Rembrandt Paintings Exhibited After 400 Years
The paintings were purchased from the Rothschild family for €160 million, and will be on public display in France and the Netherlands.
It is another warm homecoming story for art, after the Heironymous Bosch event earlier this year. Having been in private hands for four centuries, the two Rembrandt portraits – yes, that Rembrandt – of a wealthy Dutch couple will finally be available for public eyes. Painted in 1634, the large tableaux of wealthy Dutch Marten Soolman and his wife Oopjen Coppit were bought from the Rothschild family (one of the world’s wealthiest art collectors) in a joint venture by France and the Netherlands for a grand total of €160 million (about $174 million).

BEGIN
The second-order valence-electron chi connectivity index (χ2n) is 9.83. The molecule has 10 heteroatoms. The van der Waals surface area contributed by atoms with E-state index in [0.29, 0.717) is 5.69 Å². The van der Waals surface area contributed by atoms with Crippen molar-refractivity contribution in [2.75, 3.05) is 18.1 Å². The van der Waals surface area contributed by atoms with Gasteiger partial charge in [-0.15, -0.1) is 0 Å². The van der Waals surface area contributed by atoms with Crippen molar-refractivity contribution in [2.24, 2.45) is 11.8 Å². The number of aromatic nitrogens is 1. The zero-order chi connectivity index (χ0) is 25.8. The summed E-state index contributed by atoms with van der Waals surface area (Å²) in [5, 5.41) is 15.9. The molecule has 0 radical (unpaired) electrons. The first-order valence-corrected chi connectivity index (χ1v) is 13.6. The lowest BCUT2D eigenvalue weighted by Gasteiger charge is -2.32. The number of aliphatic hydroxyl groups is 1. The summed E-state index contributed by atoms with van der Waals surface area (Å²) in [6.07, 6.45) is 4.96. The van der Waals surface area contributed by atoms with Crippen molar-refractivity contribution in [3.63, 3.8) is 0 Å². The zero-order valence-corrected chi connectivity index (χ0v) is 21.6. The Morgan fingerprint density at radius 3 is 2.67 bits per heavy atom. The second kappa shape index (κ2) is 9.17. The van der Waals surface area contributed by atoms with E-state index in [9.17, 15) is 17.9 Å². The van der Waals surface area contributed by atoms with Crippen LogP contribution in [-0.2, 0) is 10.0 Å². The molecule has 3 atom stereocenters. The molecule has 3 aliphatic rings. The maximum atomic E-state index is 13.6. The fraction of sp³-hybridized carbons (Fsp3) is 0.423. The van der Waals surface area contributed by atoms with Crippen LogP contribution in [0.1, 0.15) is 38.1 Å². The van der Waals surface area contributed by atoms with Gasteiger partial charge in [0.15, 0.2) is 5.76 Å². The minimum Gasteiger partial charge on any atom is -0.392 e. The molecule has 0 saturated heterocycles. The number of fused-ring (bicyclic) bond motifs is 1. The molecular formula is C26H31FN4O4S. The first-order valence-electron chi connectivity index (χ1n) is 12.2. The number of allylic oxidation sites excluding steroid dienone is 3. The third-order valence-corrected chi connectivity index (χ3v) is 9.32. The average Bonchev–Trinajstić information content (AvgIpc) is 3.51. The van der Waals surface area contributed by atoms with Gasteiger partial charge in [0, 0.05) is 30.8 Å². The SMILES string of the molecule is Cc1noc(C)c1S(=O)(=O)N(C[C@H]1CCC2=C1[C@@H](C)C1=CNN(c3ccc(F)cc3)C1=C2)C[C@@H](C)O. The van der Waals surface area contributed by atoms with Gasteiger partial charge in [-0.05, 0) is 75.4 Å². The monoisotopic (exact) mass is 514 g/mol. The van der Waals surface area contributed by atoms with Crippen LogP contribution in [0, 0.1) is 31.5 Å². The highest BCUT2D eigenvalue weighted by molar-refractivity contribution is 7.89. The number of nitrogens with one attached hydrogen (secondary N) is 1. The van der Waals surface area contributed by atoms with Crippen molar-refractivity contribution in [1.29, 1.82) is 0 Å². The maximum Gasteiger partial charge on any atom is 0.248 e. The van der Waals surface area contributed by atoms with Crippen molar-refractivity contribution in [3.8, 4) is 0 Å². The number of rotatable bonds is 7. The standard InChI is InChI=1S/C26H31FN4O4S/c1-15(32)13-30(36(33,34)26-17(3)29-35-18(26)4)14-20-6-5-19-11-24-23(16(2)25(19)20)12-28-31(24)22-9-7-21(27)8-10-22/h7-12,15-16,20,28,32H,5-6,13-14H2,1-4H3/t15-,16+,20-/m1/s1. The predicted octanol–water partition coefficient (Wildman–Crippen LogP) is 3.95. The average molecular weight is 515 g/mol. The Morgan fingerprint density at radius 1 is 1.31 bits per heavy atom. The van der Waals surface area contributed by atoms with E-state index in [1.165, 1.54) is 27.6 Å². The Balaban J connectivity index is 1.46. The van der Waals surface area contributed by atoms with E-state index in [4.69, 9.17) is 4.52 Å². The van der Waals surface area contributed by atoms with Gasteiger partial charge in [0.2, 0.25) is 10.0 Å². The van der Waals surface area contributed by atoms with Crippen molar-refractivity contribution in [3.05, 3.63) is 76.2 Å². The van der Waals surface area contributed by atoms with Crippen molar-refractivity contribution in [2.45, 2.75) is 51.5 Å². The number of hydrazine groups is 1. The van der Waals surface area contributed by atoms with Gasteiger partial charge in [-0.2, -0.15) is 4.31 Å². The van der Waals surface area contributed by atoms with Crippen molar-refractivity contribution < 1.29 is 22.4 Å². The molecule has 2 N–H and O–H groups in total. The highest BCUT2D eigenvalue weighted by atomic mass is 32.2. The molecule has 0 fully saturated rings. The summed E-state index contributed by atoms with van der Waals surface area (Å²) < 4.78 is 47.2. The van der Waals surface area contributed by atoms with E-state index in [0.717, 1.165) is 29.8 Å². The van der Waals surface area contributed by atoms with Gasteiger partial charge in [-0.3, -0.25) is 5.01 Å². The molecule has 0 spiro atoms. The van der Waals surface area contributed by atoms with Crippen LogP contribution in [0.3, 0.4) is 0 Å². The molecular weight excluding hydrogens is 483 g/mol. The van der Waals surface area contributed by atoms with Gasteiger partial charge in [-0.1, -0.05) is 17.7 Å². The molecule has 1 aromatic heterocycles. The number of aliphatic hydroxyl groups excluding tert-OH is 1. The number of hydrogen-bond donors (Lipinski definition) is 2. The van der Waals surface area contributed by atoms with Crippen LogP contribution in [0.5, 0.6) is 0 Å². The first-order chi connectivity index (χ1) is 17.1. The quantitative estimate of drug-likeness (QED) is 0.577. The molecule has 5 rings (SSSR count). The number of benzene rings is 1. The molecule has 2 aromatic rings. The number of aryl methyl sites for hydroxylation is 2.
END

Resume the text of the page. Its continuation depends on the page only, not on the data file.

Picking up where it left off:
Towering over most people at 2 meters (as you can see above), the paintings commemorate the influential Dutch couple’s – called “the Kim Kardashian and the Kanye West of the Golden Age” by Amsterdam’s Rijksmuseum – first wedding anniversary, with both decked in black with white lace. A mark of excellence is evident – this is after all the work of a master – in Rembrandt’s use of light and shade, creating a seeming third dimension to the two-dimensional artwork.
Following an exhibition in the Louvre, the portraits were next unveiled in Rijksmuseum, and will call the Amsterdam museum its home until October 2.